A PRAYER BEFORE DAWN is a film out of the era. It is both a heady art film and a gnarly exploitation film. It would easily fit in the “women in prison” era exploitation films of the mid-1970s, or the violent grime cinema coming out of Italy of the mid-1980s. Released in 2018, it is a film that sits closer to the camp of WTF cinema; a high art exploitation film.

A PRAYER BEFORE DAWN follows Billy Moore (played by the star in the making Joe Cole) a British Pugilist in Thailand who has begun to focus more on heroin than he does fighting. This new infatuation leads Billy to an arrest, placing him inside a harsh and unforgiving Thai prison. After witnessing and being culpable to many atrocious acts of human cruelty, Billy hopes that the prison Muay Thai team will lead to his redemption.

Shot On Location

One of A PRAYER BEFORE DAWNS selling points is that it was filmed in a real, functioning Thai prison. The majority of the Thai roles are played by actual former and current prisoners. Surprisingly, the majority of the non-actors play their roles perfectly, not hinting at the structured nature of the squabbles and fights that occur.

They are covered head to toe in both sweat and intricate tattoos, signally their gang affiliation and prison status. Billy stands like a shimmering ghost, his white, unmarked flesh looking foreign amongst the Thai natives. We can feel the danger that Billy Moore is present for, and the cruelty that lurks around every corner.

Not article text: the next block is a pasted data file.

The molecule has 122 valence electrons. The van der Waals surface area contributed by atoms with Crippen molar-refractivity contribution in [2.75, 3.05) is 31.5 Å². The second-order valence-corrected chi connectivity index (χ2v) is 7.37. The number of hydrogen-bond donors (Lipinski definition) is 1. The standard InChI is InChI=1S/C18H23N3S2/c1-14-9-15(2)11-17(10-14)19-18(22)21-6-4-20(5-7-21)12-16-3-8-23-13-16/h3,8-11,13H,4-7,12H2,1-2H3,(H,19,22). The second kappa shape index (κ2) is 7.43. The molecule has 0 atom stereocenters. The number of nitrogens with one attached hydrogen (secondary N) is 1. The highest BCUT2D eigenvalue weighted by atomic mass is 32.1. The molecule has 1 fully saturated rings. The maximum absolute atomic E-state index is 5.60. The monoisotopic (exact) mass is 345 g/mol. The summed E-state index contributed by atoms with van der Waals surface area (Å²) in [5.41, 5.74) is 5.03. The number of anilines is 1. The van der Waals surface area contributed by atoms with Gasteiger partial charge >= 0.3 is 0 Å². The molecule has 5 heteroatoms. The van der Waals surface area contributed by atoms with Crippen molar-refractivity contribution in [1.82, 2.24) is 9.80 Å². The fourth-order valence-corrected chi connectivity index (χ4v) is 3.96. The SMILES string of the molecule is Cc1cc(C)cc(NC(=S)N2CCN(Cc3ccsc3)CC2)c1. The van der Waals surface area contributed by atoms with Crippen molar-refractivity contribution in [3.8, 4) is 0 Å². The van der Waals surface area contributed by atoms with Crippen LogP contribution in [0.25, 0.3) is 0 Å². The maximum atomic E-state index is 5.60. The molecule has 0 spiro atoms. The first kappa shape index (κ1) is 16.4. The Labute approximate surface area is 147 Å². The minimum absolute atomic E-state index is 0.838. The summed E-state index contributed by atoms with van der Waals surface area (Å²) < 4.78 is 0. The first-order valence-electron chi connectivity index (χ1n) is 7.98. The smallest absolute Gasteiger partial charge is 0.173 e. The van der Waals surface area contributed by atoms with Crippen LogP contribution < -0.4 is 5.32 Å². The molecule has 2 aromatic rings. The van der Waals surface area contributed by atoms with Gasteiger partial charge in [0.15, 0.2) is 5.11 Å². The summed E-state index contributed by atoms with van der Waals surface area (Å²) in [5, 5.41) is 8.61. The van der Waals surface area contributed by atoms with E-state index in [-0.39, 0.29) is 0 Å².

A Prayer Before Dawn
Panya Yimmumphai, playing an ex-con in the prison he was formerly incarcerated in.

Lost In Translation

Some of this danger quickly devolves into outright confusion. The majority of the film has no subtitles, with several scenes only featuring Thai. With this, we feel as Billy does; lost in a world that he both doesn’t recognize or understand. This begins to become an issue where entire scenes play out that hold dramatic and story driving value, but we as an audience have to try and piece this all together. It is an exercise that becomes tedious and exhausting. adding in a few choice subtitles would have been a quick remedy.

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This is also not a film that has a linear narrative. Entire scenes play out that are clearly just there to drive home the theme of “prison is hell.” One brutal rape scene plays out for over 5 minutes and becomes an exercise in disgusted patience. This leads to a broken narrative, that is more focused on presenting a theme rather than moving the story along. By the time Billy decides he wants to join the Muay Thai team, we exhausted from all the dire and nihilistic scenes that preceded it.

Too Close For Comfort